Yes, you could practice yoga without it, but like Larry said - it won't be the same (love the tennis analogy, Larry!). Just keep working on the flexibility by keeping your legs bent as much as you need to. In my opinion, it's more important that the armpits are long than the heels are reaching the ground. Check out the link yogafire gave above and whenever you need a break, you can drop the knees to the ground for a rest in table pose or sit back into child's pose (though to be honest, that's tough for people with really tight hips as well). 

 

I hope that's helpful. It's kind of a bummer, but flexibility takes a while to develop and really the only way to develop it is to keep consistently practicing. I'm not talking hours at a time, but any time you have a minute - like if you're waiting for your shoulder water to get hot in the morning or you're waiting for your coffee to steep or whatever, take a standing forward fold with bent knees as much as you need to, and your head heavy. Do it in the middle of the day if you need a break from sitting down. Do it any time you can for just a few deep breaths and you'll begin to notice the hamstrings start to open up. Stick with it and let us know how we can help! Better yet, snap a pic now and keep checking in over the next few weeks - you won't believe how much improvement you'll see if you stick with it!

PaulaH, mimisouth, KimK and 1 other like this

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...but like Larry said - it won't be the same (love the tennis analogy, Larry!)....

I accept PayPal

 

 

...Do it any time you can for just a few deep breaths and you'll begin to notice the hamstrings start to open up. ...

During your practice it will loosen up, too. After a 40 minute session, your last one will be significantly easier than your first. Try it 5-10 times during each session

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Hello Candace, yogafire.

 

Thank you for the tips. my upper body strength, arms especially, isn't great. I can't hold crane pose for instance and can't get my feet up.

 

Since writing the above I've been doing the excersises in the aricle larry linked to, and was curious as I was able to lift my leg a lot heigher lying down than the equivalent in bending forwards. That lead me to  experiment with how I bend forwards and one thing I've noticed is that I wasn't shifting my weight backwards. Beacouse of which my hamstrings where locking early to stop me falling over... Shifting my weight I can go a lot deaper into a forward bend and actually feel a stretch on the hamstrings. Releasing out of it makes the muscles feel weird, 'tingly poppy' sensation.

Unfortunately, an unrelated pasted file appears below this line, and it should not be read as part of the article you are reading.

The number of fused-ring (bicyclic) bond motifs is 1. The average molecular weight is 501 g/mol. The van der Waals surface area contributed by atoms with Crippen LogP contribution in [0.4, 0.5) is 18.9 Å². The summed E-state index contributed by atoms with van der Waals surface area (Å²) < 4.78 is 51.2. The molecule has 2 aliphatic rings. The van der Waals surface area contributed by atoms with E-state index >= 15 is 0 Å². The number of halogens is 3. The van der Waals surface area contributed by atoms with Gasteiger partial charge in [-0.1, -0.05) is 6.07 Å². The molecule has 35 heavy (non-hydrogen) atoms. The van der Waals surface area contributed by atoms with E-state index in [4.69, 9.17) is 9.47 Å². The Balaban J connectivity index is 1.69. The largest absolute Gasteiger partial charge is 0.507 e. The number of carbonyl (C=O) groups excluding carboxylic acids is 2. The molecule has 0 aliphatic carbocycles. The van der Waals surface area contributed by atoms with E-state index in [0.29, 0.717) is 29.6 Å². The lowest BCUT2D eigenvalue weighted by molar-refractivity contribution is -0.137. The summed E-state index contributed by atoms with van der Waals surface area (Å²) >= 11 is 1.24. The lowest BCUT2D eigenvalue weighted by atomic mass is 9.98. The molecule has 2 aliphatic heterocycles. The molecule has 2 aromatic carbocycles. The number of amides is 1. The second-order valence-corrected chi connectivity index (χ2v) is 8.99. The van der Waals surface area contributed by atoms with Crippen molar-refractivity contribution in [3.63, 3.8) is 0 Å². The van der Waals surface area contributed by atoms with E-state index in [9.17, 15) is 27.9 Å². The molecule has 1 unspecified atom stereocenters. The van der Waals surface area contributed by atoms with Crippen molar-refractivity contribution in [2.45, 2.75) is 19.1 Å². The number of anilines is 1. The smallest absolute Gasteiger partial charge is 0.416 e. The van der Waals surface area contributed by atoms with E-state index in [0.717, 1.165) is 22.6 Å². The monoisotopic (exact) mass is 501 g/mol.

The best Im able to do in downdog has my back following a line like in the edited attached picture. Even with really bent knees my pelvis dosn't tilt forward enough and the spine is compensating. Don't think this is great for the back.

 

Childs pose isn't a problem. I can also sit in thunderbolt pose easily, as it is one thing I've maintained from my aborted practice a few years back. It's a stable seat and I find it reduces the tendency to slump forward.

 

I'll keep practicing the forward bends and downdog.

 

I'm generally finding it much easier to pick things up second time around already knowing a lot of the poses/names. Also I'm finding that I'm understanding things much better from studying the function of the poses and observing myself - which lead me to realise that it's really easy to do them 'wrong' without realising it. Picking up a class isn't really practical, or financially viable as I'm in the middle of starting a buisiness (I make/play italian transverse ocarinas), I also dance with a border morris side - hence the avitar. Latter point means I'm out a lot over the summer.

post-795-0-55173700-1429818685_thumb.jpg

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I'm having a hard time imagining the shape.  Is it more like this picture that has the x on it, from this site? http://recoveringthebody.com/monday-discipline-downward-dog/

 

I just remember advice on focusing too much on getting the heels down can lead to improper form, so it might not be just tight hamstrings (since the picture has heels down and straight legs).

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As everyone said it is a difficult pose..